The quills of these animals can easily penetrate the surface of any mammal’s skin, including humans. With this puncture, bacteria and other germs can quickly spread, putting attackers at risk for further damage beyond the initial puncture.
Some of the bacteria associated with this wound can cause problems like rashes, fevers, and pain in the stomach. Anyone that has regular contact with these animals should wash their hands well, reducing the risk of spreading disease.
Individuals that regularly handle hedgehogs are at low risk of accidentally puncturing the skin since their weight is evenly distributed. The only time that this wound becomes risky is when the animal feels unsafe, naturally defending itself against danger.
In their natural setting, hedgehogs are usually solitary animals. They are nocturnal, taking the night to hunt down and forage food while sleeping during the day. When sleeping on summer and spring days, they make nests for themselves as a home. The diet of the animal is made up of insects and other invertebrates, though they are not very high on the food chain.
Hedgehogs, upon sensing danger, roll themselves into a sharp pricky ball. They are known to anoint themselves by licking any new scent that they like, licking their quills to have the new scent on themselves.
Even though these animals are often kept as pets, they might not enjoy being petted right away. You will have to earn the trust of a hedgehog so that it begins to relax and enjoy when you touch it. Learn more about the most interesting non-traditional pets here.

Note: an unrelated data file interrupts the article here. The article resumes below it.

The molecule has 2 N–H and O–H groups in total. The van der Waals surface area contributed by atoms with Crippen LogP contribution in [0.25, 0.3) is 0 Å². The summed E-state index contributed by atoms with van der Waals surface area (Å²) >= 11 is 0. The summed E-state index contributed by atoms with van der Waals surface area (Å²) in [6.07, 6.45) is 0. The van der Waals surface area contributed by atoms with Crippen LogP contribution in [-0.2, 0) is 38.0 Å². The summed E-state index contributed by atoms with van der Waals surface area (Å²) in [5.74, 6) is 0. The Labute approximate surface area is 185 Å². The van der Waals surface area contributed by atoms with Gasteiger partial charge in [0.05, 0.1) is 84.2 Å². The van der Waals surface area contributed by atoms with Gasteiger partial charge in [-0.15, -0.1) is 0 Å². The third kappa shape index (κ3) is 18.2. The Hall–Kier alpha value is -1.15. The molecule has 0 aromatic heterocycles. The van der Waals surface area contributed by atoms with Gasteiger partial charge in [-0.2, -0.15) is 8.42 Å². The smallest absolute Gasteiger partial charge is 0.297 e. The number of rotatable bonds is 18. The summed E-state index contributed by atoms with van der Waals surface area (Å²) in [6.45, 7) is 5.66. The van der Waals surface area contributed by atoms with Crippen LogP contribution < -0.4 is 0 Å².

This animal with spikes is not usually aggressive, leaving its quills to defend it if it needs it. Hedgehogs will make hissing noises and sometimes bite at a threat, but they don’t seek out animals and humans to attack. There is a strikingly low risk of being harmed by a hedgehog since they are more defensive than aggressive.
When hedgehogs are relaxed, their quills are not that sharp. Even in their most tense moments, it is highly unlikely that a hedgehog would draw any blood from humans, though abrasions can occur.
There are a variety of places around the world where these animals find comfort in living, and they will build a nest when they find the place that they want to stay. They usually find their comfortable habitat in very wet and extremely dense pine forests.
Mostly, hedgehogs can be found in Britain. Besides that, they are also scattered in upland areas including the sides of the mountains and the moorlands. They also love residing on the edge of woodlands.
Sources suggest that wild hedgehogs are originally from Africa, Europe, Asia, and New Zealand. Though they have become increasingly popular in the United States as well, they don’t naturally exist in the wild. Much of their presence in the country is due to being bred as a pet.